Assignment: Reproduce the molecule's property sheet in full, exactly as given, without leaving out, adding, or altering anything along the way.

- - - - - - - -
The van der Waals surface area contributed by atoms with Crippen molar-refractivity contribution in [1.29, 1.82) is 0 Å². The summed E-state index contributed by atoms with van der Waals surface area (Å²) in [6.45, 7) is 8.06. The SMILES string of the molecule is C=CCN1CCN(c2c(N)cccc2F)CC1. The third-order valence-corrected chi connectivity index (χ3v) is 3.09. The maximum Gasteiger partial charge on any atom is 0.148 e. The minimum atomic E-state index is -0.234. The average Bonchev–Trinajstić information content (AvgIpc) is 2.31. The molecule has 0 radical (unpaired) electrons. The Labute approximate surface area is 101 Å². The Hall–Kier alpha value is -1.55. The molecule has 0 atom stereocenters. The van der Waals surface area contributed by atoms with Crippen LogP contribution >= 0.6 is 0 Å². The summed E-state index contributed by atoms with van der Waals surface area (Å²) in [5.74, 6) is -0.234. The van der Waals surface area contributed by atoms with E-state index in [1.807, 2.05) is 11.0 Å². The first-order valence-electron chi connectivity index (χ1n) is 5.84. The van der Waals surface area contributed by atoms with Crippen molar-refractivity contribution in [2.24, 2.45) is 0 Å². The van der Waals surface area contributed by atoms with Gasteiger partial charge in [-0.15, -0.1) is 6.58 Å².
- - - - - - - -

The van der Waals surface area contributed by atoms with Crippen molar-refractivity contribution in [1.29, 1.82) is 0 Å². The summed E-state index contributed by atoms with van der Waals surface area (Å²) in [6.45, 7) is 8.06. The SMILES string of the molecule is C=CCN1CCN(c2c(N)cccc2F)CC1. The third-order valence-corrected chi connectivity index (χ3v) is 3.09. The maximum Gasteiger partial charge on any atom is 0.148 e. The minimum atomic E-state index is -0.234. The average Bonchev–Trinajstić information content (AvgIpc) is 2.31. The molecule has 0 radical (unpaired) electrons. The Labute approximate surface area is 101 Å². The Hall–Kier alpha value is -1.55. The molecule has 0 atom stereocenters. The van der Waals surface area contributed by atoms with Crippen LogP contribution >= 0.6 is 0 Å². The summed E-state index contributed by atoms with van der Waals surface area (Å²) in [5.74, 6) is -0.234. The van der Waals surface area contributed by atoms with E-state index in [1.807, 2.05) is 11.0 Å². The first-order valence-electron chi connectivity index (χ1n) is 5.84. The van der Waals surface area contributed by atoms with Crippen molar-refractivity contribution in [2.24, 2.45) is 0 Å². The van der Waals surface area contributed by atoms with Gasteiger partial charge in [-0.15, -0.1) is 6.58 Å².